The 2011 underwater volcanic eruption near El Hierro in the Canary Islands significantly altered the activity and composition of plankton communities in the surrounding waters, research in Scientific Reports suggests. The study could add to our knowledge of how submarine eruptions can change the chemical properties of seawater and how this might impact the surrounding communities of organisms.
Active submarine volcanoes are a major source of mantle-derived gases, solutes and heat to the ocean and their emission react with sea water, leading to physical-chemical anomalies that may impact the marine ecosystem. But the impacts of short-term submarine volcanic activity on the surrounding biota, especially plankton communities, are poorly understood.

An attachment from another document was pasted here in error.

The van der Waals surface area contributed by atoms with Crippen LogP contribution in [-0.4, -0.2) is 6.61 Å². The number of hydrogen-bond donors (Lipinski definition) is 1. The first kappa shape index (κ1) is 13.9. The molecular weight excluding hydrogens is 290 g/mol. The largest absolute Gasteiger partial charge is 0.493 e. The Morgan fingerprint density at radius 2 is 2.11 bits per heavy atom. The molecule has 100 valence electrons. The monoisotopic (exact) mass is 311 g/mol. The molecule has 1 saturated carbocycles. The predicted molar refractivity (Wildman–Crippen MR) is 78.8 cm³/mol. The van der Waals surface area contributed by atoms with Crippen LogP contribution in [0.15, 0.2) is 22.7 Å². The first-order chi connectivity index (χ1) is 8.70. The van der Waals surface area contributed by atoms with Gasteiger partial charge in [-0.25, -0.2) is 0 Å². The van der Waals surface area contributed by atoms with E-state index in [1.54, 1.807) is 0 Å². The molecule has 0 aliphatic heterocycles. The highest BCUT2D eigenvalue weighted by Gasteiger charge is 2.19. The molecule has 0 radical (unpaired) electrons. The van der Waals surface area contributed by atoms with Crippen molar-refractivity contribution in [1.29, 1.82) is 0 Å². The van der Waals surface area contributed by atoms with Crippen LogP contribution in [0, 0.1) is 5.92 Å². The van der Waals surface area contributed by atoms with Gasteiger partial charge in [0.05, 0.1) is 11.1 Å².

Eugenio Fraile-Nuez and colleagues evaluated the extreme physical-chemical perturbations caused by the underwater eruption in October 2011 at El Hierro, one of the richest and most sensitive marine ecosystems in the subtropical northeast Atlantic Ocean. They found that the event led to warming, water acidification and deoxygenation. These processes, which are also the main stressors of global climate change, resulted in significant changes to local marine communities. No fish schools were detected within the affected area and many dead fish were observed floating at the surface; the activity and structure of plankton communities were also affected. The results could improve our understanding of how future climate change may affect marine organisms.